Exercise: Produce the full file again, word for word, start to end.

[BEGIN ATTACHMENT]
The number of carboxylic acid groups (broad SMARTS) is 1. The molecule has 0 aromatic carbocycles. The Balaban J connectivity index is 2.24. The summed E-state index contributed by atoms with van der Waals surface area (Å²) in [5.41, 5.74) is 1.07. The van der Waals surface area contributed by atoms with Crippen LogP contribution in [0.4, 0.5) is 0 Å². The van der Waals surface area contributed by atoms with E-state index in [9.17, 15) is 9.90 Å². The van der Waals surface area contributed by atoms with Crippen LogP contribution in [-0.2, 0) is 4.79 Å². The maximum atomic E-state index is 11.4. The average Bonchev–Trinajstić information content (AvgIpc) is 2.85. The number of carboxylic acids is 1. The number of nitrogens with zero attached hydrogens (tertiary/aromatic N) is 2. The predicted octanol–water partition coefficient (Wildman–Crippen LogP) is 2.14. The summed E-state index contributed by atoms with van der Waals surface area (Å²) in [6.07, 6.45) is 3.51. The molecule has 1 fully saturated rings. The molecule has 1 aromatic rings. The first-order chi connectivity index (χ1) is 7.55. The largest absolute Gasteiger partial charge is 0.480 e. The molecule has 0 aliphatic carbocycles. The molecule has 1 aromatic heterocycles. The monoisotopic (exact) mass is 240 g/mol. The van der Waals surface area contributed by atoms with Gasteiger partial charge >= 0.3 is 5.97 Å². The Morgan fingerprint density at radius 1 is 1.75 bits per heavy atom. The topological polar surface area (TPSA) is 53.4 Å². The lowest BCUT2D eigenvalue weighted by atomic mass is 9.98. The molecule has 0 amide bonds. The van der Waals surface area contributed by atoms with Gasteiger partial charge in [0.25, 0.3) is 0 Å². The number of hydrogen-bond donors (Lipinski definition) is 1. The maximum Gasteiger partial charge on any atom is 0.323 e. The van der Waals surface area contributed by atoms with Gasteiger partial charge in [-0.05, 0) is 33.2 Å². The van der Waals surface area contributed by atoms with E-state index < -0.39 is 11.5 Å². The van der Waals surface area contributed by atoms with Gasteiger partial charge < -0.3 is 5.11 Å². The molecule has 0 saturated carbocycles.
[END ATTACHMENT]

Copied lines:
The number of carboxylic acid groups (broad SMARTS) is 1. The molecule has 0 aromatic carbocycles. The Balaban J connectivity index is 2.24. The summed E-state index contributed by atoms with van der Waals surface area (Å²) in [5.41, 5.74) is 1.07. The van der Waals surface area contributed by atoms with Crippen LogP contribution in [0.4, 0.5) is 0 Å². The van der Waals surface area contributed by atoms with E-state index in [9.17, 15) is 9.90 Å². The van der Waals surface area contributed by atoms with Crippen LogP contribution in [-0.2, 0) is 4.79 Å². The maximum atomic E-state index is 11.4. The average Bonchev–Trinajstić information content (AvgIpc) is 2.85. The number of carboxylic acids is 1. The number of nitrogens with zero attached hydrogens (tertiary/aromatic N) is 2. The predicted octanol–water partition coefficient (Wildman–Crippen LogP) is 2.14. The summed E-state index contributed by atoms with van der Waals surface area (Å²) in [6.07, 6.45) is 3.51. The molecule has 1 fully saturated rings. The molecule has 1 aromatic rings. The first-order chi connectivity index (χ1) is 7.55. The largest absolute Gasteiger partial charge is 0.480 e. The molecule has 0 aliphatic carbocycles. The molecule has 1 aromatic heterocycles. The monoisotopic (exact) mass is 240 g/mol. The van der Waals surface area contributed by atoms with Gasteiger partial charge >= 0.3 is 5.97 Å². The Morgan fingerprint density at radius 1 is 1.75 bits per heavy atom. The topological polar surface area (TPSA) is 53.4 Å². The lowest BCUT2D eigenvalue weighted by atomic mass is 9.98. The molecule has 0 amide bonds. The van der Waals surface area contributed by atoms with Gasteiger partial charge in [0.25, 0.3) is 0 Å². The number of hydrogen-bond donors (Lipinski definition) is 1. The maximum Gasteiger partial charge on any atom is 0.323 e. The van der Waals surface area contributed by atoms with Gasteiger partial charge in [-0.05, 0) is 33.2 Å². The van der Waals surface area contributed by atoms with E-state index < -0.39 is 11.5 Å². The van der Waals surface area contributed by atoms with Gasteiger partial charge < -0.3 is 5.11 Å². The molecule has 0 saturated carbocycles.